The water supplier shall initiate action to identify the cause of the positive bacteriological sample results and to eliminate potential health hazards which may exist in the public water system when monitoring pursuant to sub. (1)
shows the presence of any coliform organisms.
(4) heterotrophic bacteria limits.
If heterotrophic bacterial plate counts on water distributed to the consumer exceed 500 organisms per milliliter, the department shall determine if the bacterial count is of public health or nuisance significance and may require appropriate action.
(5) best available treatment techniques.
Any of the following are best technology, treatment techniques, or other means available for achieving compliance with the maximum contaminant level for E. coli
in sub. (1)
Protection of wells from fecal contamination by appropriate placement and construction.
Maintenance of a disinfectant residual throughout the distribution system.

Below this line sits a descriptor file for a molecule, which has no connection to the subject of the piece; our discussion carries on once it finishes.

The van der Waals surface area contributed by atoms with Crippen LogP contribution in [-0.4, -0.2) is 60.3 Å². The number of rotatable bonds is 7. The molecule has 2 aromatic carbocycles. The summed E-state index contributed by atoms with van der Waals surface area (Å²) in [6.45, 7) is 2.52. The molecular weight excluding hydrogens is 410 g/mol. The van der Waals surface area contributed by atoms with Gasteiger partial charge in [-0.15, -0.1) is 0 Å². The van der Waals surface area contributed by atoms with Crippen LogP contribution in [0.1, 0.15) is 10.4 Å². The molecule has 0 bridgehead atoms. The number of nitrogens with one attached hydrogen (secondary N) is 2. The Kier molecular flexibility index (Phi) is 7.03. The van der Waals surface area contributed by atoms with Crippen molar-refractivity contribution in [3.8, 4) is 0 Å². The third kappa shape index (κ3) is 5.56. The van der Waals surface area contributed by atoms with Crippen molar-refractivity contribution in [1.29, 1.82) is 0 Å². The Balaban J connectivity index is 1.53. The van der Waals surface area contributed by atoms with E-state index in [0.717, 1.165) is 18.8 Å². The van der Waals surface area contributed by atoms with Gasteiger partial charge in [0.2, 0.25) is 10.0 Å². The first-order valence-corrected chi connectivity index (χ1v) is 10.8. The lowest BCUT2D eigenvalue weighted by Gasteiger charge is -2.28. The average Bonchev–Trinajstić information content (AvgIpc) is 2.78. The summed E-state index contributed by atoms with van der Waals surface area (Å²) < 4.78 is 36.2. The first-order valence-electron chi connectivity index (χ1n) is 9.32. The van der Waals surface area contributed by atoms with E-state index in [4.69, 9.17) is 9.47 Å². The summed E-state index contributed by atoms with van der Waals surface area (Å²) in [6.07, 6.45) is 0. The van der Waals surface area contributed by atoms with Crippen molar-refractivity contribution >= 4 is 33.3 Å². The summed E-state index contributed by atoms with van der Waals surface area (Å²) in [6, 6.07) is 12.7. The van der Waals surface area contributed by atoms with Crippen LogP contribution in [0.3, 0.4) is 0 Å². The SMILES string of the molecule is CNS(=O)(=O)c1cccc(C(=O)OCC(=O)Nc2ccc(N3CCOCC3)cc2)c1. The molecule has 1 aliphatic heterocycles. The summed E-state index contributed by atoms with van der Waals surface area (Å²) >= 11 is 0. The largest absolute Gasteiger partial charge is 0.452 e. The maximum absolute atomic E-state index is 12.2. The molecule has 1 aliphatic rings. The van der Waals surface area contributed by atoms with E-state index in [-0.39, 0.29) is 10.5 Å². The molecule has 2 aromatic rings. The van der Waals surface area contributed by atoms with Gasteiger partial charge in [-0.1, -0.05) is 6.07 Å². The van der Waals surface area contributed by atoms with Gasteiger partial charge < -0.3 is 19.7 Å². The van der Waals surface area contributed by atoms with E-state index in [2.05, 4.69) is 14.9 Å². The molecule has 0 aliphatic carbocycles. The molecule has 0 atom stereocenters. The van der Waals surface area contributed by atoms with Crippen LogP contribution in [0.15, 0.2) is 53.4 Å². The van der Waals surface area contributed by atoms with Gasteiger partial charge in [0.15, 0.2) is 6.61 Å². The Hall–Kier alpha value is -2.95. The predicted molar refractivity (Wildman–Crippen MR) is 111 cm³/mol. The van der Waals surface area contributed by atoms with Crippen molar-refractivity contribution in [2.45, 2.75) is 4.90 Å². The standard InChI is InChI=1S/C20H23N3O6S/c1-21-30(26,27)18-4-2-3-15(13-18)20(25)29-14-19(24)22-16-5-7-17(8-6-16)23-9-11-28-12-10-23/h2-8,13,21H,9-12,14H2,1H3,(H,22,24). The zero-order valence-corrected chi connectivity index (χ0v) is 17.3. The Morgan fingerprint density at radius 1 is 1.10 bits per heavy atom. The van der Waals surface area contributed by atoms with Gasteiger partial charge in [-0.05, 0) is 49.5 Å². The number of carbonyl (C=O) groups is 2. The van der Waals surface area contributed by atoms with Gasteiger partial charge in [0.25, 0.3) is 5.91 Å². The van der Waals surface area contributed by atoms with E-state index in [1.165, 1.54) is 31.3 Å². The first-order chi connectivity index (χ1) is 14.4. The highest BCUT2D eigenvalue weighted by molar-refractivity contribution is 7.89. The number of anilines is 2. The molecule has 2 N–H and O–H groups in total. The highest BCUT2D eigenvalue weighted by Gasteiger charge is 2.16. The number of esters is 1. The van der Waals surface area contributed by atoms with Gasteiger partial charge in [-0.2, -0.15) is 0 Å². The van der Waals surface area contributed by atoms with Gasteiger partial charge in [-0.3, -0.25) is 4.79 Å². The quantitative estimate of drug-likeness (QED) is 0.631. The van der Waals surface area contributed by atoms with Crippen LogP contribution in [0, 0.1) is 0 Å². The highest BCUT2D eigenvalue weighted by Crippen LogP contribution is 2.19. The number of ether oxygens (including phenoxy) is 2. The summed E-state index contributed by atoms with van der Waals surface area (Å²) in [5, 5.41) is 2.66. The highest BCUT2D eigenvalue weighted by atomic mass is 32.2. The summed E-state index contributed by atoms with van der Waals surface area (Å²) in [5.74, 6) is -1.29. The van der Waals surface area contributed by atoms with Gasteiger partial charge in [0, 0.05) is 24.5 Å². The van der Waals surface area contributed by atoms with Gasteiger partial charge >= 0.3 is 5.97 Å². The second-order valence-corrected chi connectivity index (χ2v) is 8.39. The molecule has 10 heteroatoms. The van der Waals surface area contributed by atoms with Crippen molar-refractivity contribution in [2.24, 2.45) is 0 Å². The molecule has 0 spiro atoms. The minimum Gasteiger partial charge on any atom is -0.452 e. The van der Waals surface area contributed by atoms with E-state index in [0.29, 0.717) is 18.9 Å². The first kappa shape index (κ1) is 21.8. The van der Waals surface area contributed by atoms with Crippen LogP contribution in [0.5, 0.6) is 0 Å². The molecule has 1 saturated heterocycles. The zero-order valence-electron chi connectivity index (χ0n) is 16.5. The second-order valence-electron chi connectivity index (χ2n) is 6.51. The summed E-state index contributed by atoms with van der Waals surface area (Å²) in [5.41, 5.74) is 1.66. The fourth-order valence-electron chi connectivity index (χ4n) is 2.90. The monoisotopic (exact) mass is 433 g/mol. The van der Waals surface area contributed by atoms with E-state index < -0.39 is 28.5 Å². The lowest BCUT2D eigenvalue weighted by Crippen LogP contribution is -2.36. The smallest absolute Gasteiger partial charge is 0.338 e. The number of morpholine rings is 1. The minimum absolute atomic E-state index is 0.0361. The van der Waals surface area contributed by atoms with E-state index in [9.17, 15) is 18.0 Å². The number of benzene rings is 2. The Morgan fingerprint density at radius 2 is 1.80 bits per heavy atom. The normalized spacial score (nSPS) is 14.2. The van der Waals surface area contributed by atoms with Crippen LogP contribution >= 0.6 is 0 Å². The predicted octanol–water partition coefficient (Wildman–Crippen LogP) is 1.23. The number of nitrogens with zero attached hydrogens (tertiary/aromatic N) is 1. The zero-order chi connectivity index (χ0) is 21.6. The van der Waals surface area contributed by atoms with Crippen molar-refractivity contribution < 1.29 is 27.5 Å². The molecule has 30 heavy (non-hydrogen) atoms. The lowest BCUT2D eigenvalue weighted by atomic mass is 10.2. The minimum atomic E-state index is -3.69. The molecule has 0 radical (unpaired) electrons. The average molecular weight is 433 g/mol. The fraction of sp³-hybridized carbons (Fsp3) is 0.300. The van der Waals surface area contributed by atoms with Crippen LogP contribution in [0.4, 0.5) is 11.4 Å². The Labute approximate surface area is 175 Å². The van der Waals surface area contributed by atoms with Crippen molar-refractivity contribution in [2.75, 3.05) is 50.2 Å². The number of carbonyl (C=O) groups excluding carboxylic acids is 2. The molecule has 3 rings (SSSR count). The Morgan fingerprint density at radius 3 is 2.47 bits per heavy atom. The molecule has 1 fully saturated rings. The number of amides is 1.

Proper maintenance of the distribution system including appropriate pipe replacement and repair procedures, main flushing programs, proper operation and maintenance of storage tanks and reservoirs, cross connection control, and continual maintenance of positive water pressure in all parts of the distribution system.
Filtration and disinfection of surface water, or disinfection of groundwater using strong oxidants such as chlorine, chlorine dioxide or ozone.
The development and implementation of a department-approved wellhead protection program.
NR 809.30 Note
Note: The basic purpose of a wellhead protection program is to restrict potentially polluting activities near wells and well fields and within recharge areas of aquifers supplying water to these wells. In general, activities are more restricted close to the well and less so farther away.
(6) Affordability determination.
The EPA identifies the technology, treatment techniques, or other means available identified in sub. (5)
as affordable technology, treatment techniques, or other means available to systems serving 10,000 or fewer people for achieving compliance with the maximum contaminant level for E. coli
in sub. (1)
NR 809.30 History
History: CR 09-073
: cr. Register November 2010 No. 659
, eff. 12-1-10; correction in (4) made under s. 13.92 (4) (b) 7.
, Stats., Register November 2010 No. 659
; CR 15-049
: r. and recr. (1), r. (2), renum. (3) and (4) to (2) and (3) and am., renum. (5) to (4), renum. (6) to (5) and am. (intro.), (a), (c), cr. (6) Register March 2016 No. 723